The cost surprised me too but there's more to it than meets the eye. For instance, the rod ends and rod end adaptors plus tubing costs is $80, powder coat 25? possibly buy stamped out gussets $10 each for 40 total. 5 pieces of tubing to prep and 12 welds. Adds up quick.

Im going to try to move all this H frame stuff over to the vendor area. Stepped on Jeffs thread pretty bad.
 

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Sean asks;

Thank you Laker. That's great value considering the upgrade and fabrication. I'm ready when you decide to build. Is it necessary to powder coat ? I have a powder coater in Florida that does ceramic coating. I would do ceramic instead. As previously mentioned, I would strengthen the upper portion of the H bracket using the same engineering in the middle portion. The triangle support seen in photo #1. Question: Is the main bushing upgrade in this kit capable of eliminating most of the flex (Left to Right,) in the rear suspension ? Curious...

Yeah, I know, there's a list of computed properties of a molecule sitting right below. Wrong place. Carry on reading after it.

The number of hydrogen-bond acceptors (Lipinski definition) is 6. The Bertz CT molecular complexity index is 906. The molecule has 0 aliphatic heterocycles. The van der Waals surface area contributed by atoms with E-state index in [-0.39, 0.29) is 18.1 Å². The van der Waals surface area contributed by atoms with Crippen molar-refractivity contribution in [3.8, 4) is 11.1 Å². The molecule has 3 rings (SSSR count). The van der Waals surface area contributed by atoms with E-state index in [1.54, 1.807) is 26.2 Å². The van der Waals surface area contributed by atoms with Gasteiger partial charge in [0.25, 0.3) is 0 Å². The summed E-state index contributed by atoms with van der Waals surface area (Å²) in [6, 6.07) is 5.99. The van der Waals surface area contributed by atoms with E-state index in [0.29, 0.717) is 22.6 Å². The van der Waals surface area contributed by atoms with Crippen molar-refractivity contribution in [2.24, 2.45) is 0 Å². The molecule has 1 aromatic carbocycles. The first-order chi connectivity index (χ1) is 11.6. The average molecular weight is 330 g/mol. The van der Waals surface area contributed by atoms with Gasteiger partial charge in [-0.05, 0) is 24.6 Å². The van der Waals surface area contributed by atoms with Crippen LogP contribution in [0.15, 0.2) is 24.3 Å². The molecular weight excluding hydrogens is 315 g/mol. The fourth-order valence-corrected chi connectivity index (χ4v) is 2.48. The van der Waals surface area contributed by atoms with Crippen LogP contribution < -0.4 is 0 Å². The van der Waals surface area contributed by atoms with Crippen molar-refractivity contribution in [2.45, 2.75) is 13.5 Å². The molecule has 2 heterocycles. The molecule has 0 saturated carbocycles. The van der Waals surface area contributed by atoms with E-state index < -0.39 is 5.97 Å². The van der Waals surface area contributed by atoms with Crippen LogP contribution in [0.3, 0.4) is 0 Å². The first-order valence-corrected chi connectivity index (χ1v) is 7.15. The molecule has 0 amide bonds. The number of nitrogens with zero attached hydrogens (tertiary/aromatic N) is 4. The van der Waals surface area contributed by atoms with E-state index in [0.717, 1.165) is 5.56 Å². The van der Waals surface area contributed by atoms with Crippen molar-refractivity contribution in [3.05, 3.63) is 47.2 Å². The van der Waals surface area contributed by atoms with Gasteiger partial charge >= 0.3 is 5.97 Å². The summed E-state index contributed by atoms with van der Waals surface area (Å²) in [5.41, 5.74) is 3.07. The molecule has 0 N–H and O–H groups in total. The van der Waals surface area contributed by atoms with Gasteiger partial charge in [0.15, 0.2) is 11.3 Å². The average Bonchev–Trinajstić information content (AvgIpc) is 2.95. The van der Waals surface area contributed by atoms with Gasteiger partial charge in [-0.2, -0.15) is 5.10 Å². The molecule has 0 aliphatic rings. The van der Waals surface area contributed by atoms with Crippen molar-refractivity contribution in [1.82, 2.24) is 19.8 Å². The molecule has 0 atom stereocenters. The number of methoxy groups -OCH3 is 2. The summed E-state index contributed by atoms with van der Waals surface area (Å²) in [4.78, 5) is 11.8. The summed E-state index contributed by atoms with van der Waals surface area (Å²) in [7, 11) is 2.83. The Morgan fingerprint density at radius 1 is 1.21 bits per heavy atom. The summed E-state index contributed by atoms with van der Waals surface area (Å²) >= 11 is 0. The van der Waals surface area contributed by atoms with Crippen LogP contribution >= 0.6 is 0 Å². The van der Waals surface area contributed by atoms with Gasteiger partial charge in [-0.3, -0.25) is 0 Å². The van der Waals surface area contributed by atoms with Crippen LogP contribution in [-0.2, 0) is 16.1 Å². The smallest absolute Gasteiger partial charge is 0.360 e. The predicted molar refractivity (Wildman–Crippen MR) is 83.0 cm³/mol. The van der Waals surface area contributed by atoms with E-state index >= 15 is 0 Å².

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I'm not sure what you're asking about the triangle piece. It is not included with the H frame though. I assume the bushings upgrade you speak is the replacement of the stock needle bearings with ball bearings as pictured. The answer is yes it eliminates ALL flex left to right. The problem with that procedure is that I would have to have the bike in my shop to add those mods. Mostly for measuring and fitting, plus some grinding and filing for clearance.

No need to powder coat. I can leave it bare. Its just that someone else wanted powder coat instead of nickel plate like I did. Seemed like a fair request for color.